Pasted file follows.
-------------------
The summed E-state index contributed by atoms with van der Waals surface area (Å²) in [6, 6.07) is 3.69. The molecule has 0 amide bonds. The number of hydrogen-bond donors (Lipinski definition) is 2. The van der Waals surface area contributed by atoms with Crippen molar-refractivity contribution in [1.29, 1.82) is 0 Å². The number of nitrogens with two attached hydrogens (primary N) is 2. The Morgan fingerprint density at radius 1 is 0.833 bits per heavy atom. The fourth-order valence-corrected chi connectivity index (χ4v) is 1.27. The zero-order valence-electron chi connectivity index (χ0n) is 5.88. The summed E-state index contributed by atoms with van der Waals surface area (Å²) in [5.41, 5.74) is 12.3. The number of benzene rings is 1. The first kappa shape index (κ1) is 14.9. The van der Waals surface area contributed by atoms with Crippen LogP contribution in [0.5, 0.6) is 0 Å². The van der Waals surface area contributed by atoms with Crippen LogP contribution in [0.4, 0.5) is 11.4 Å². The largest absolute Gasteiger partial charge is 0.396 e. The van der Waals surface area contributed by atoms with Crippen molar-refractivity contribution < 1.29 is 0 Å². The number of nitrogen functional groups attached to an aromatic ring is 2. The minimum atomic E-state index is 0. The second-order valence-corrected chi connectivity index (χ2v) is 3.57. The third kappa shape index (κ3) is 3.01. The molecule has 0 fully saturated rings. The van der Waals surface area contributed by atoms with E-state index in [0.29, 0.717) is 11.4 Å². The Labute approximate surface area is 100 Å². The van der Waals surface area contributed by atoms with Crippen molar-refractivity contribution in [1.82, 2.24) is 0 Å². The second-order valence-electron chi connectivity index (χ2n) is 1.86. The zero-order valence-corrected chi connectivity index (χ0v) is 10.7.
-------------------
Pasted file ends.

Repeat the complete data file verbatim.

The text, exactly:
The summed E-state index contributed by atoms with van der Waals surface area (Å²) in [6, 6.07) is 3.69. The molecule has 0 amide bonds. The number of hydrogen-bond donors (Lipinski definition) is 2. The van der Waals surface area contributed by atoms with Crippen molar-refractivity contribution in [1.29, 1.82) is 0 Å². The number of nitrogens with two attached hydrogens (primary N) is 2. The Morgan fingerprint density at radius 1 is 0.833 bits per heavy atom. The fourth-order valence-corrected chi connectivity index (χ4v) is 1.27. The zero-order valence-electron chi connectivity index (χ0n) is 5.88. The summed E-state index contributed by atoms with van der Waals surface area (Å²) in [5.41, 5.74) is 12.3. The number of benzene rings is 1. The first kappa shape index (κ1) is 14.9. The van der Waals surface area contributed by atoms with Crippen LogP contribution in [0.5, 0.6) is 0 Å². The van der Waals surface area contributed by atoms with Crippen LogP contribution in [0.4, 0.5) is 11.4 Å². The largest absolute Gasteiger partial charge is 0.396 e. The van der Waals surface area contributed by atoms with Crippen molar-refractivity contribution < 1.29 is 0 Å². The number of nitrogen functional groups attached to an aromatic ring is 2. The minimum atomic E-state index is 0. The second-order valence-corrected chi connectivity index (χ2v) is 3.57. The third kappa shape index (κ3) is 3.01. The molecule has 0 fully saturated rings. The van der Waals surface area contributed by atoms with E-state index in [0.29, 0.717) is 11.4 Å². The Labute approximate surface area is 100 Å². The van der Waals surface area contributed by atoms with Crippen molar-refractivity contribution in [1.82, 2.24) is 0 Å². The second-order valence-electron chi connectivity index (χ2n) is 1.86. The zero-order valence-corrected chi connectivity index (χ0v) is 10.7.